Research Foundation News

February 27, 2024

Patented Purdue design inspired by Tesla valve could improve performance of rotating detonation engines

Researchers are testing an injection manifold design that prevents the reversal of fuel and oxidizer flows

WEST LAFAYETTE, Ind. — Researchers in Purdue University’s College of Engineering are testing a patented Tesla valve-inspired injection manifold design that could improve the performance of rotating detonation engines. RDEs are being developed as next-generation solutions in the field of jet and rocket propulsion. 

Li Qiao, a professor in the School of Aeronautics and Astronautics, is conducting numerical demonstrations on the design. 

RDE benefits and drawbacks

Qiao said RDEs convert chemical energy into thrust, with a flame traveling through the engine at supersonic speed, which can be 10 times faster than in a traditional engine.

“RDEs are much more efficient than traditional engines by consuming less fuel and achieving high power of thrust in much less time,” Qiao said. “An RDE has no moving parts — turbines or compressors — which makes it less complex and less expensive to manufacture.”

Qiao said RDEs face stability drawbacks, however. The pressure behind a detonation wave in the engine is enormous, but there is high pressure on the wave to move backward. That pressure could reverse the flow of the fuel and oxidizer injectors. 

“If the injection flow goes backward, the engine can lose power and power generation is lost,” Qiao said. “The pressure may cause oscillation, too, which causes damage to the fuel injection system.”

Tesla valves and RDE applications

Qiao said Purdue’s Tesla valve-designed injection manifold sustains a stable shock wave in RDEs, maintaining detonation and thrust while preventing the reverse flow. 

“Tesla valves allow fluids to flow in one direction but make it virtually impossible for them to travel in another,” Qiao said. “Tesla valves are already frequently used in other fluid devices, but ours is the first proposal to use them as injection manifolds in RDEs.”

During numerical demonstrations on the injection manifold design, Qiao discovered in traditional designs that a significant amount of flow made its way back to the inlet where the fuel was injected. 

“In tests of the Tesla valve-inspired injection manifold design, very little flow returned to the inlet,” Qiao said. “The majority of flow was self-impinged at the corresponding Tesla valves.” 

Qiao and her team are looking to further perfect the design, which can be integrated into existing engine systems.

“We would be happy to work with industry and the federal government to apply this valve concept for specific engines in commercial and defense applications,” Qiao said.

Qiao has disclosed the innovation to the Purdue Innovates Office of Technology Commercialization, which applied for and received a patent on the intellectual property from the U.S. Patent and Trademark Office. Industry partners interested in developing or commercializing the work should contact Matt Halladay, senior business development manager and licensing manager, physical sciences, at, about track code 2021-QIAO-69271.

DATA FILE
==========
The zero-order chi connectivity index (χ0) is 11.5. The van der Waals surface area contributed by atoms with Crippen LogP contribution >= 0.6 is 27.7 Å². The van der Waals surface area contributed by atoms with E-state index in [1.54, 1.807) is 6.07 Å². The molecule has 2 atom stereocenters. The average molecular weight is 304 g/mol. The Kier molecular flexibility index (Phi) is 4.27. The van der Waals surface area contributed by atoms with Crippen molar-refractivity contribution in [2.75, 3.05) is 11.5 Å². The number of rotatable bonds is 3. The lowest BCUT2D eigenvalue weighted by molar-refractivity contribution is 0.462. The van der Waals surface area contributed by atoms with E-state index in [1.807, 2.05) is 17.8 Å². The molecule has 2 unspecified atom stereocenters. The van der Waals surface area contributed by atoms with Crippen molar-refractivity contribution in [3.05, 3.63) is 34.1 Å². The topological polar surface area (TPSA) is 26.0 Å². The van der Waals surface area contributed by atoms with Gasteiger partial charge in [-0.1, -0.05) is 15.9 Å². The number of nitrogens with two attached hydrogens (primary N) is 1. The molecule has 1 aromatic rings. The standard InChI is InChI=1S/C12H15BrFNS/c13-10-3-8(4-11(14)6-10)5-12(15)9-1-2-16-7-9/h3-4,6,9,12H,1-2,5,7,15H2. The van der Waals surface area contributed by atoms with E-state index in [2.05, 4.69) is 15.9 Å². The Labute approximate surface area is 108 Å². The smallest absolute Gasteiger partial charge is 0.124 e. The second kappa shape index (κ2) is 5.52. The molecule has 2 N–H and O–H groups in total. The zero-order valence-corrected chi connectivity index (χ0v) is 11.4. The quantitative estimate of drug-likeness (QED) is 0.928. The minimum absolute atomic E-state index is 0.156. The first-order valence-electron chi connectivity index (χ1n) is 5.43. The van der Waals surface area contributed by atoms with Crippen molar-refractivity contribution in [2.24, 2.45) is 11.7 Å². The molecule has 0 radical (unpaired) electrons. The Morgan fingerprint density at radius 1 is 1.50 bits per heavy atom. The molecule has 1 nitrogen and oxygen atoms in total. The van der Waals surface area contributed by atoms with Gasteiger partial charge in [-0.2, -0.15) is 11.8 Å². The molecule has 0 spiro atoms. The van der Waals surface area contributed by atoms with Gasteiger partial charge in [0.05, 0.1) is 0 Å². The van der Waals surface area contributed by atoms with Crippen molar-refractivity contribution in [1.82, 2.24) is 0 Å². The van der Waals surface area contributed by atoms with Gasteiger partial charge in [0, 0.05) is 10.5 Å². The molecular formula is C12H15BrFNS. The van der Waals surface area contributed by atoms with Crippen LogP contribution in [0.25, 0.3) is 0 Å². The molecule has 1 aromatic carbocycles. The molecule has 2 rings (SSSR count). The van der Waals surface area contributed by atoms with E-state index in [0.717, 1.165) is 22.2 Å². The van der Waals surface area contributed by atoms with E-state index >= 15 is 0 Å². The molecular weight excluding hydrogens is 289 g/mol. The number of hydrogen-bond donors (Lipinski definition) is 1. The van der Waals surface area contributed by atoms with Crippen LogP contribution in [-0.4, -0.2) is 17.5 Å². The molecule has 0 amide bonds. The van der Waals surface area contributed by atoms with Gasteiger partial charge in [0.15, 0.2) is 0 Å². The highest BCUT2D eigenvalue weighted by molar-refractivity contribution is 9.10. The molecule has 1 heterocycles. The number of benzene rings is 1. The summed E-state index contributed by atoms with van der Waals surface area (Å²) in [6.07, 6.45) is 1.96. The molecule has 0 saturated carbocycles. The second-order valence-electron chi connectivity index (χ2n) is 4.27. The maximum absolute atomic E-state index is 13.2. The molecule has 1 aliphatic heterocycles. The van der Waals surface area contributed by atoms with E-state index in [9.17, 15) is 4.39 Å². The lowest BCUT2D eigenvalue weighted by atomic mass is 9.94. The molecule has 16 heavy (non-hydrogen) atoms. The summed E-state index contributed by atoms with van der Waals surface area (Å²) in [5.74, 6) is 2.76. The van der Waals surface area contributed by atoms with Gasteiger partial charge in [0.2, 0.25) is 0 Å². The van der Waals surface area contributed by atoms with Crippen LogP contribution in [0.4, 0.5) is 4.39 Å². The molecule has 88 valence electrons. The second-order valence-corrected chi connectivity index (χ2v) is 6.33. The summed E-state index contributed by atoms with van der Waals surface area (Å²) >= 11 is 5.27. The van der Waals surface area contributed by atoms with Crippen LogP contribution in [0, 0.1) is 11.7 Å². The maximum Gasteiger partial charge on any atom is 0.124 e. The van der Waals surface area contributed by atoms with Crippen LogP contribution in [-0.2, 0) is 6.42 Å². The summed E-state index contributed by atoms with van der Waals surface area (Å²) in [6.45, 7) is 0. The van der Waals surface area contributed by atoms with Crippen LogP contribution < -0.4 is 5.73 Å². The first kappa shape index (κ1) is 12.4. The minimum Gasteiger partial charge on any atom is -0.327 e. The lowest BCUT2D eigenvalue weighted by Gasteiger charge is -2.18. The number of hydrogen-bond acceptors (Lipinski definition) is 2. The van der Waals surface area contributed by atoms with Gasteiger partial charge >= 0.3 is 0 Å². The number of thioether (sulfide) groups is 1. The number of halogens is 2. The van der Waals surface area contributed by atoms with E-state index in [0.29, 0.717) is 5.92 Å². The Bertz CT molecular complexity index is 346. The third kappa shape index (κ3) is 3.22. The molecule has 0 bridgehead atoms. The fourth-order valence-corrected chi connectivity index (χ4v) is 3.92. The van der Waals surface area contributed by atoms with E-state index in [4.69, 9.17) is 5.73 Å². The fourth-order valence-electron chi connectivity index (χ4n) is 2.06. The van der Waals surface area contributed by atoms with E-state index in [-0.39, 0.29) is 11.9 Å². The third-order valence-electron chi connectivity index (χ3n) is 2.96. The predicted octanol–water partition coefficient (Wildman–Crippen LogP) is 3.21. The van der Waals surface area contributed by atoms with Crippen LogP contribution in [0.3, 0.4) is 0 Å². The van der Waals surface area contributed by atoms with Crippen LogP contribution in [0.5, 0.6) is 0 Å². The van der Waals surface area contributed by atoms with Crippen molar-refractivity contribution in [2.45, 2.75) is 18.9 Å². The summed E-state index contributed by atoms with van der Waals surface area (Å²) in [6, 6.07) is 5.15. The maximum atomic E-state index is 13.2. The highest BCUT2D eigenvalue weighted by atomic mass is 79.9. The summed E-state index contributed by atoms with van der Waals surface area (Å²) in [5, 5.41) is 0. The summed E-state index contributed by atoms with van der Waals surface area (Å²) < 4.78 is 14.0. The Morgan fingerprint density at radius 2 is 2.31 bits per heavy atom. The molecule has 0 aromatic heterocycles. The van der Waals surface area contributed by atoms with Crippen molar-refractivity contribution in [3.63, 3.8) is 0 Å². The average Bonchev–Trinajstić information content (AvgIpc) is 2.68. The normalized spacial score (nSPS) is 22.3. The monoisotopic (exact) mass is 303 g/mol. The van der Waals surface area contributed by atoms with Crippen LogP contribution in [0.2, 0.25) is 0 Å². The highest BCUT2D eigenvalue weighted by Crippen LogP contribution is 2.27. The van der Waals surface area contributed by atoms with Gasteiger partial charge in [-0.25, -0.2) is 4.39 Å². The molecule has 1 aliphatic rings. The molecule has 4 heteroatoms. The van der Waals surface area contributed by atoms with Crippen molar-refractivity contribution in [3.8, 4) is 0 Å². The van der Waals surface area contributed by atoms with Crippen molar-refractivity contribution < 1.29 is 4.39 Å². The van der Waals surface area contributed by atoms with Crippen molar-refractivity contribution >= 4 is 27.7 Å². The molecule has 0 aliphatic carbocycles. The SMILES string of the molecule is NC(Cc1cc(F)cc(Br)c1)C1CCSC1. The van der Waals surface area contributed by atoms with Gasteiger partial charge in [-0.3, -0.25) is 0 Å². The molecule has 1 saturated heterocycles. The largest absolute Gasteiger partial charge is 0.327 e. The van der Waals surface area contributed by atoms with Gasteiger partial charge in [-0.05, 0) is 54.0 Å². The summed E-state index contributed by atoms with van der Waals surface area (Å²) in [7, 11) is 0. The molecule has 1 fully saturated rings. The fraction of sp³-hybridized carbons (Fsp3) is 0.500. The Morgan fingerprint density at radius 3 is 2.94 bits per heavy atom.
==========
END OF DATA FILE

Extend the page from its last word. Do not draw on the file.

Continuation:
About Purdue University

Purdue University is a public research institution demonstrating excellence at scale. Ranked among top 10 public universities and with two colleges in the top four in the United States, Purdue discovers and disseminates knowledge with a quality and at a scale second to none. More than 105,000 students study at Purdue across modalities and locations, including nearly 50,000 in person on the West Lafayette campus. Committed to affordability and accessibility, Purdue’s main campus has frozen tuition 13 years in a row. See how Purdue never stops in the persistent pursuit of the next giant leap — including its first comprehensive urban campus in Indianapolis, the new Mitchell E. Daniels, Jr. School of Business, and Purdue Computes — at

About Purdue Innovates Office of Technology Commercialization

The Purdue Innovates Office of Technology Commercialization operates one of the most comprehensive technology transfer programs among leading research universities in the U.S. Services provided by this office support the economic development initiatives of Purdue University and benefit the university’s academic activities through commercializing, licensing and protecting Purdue intellectual property. In fiscal year 2023, the office reported 150 deals finalized with 203 technologies signed, 400 disclosures received and 218 issued U.S. patents. The office is managed by the Purdue Research Foundation, which received the 2019 Innovation and Economic Prosperity Universities Award for Place from the Association of Public and Land-grant Universities. In 2020, IPWatchdog Institute ranked Purdue third nationally in startup creation and in the top 20 for patents. The Purdue Research Foundation is a private, nonprofit foundation created to advance the mission of Purdue University. Contact for more information.

Writer/Media contact: Steve Martin,

Source: Li Qiao,

Research Foundation News

Purdue University, 610 Purdue Mall, West Lafayette, IN 47907, (765) 494-4600

© 2015-24 Purdue University | An equal access/equal opportunity university | Copyright Complaints | Maintained by Office of Strategic Communications

Trouble with this page? Disability-related accessibility issue? Please contact News Service at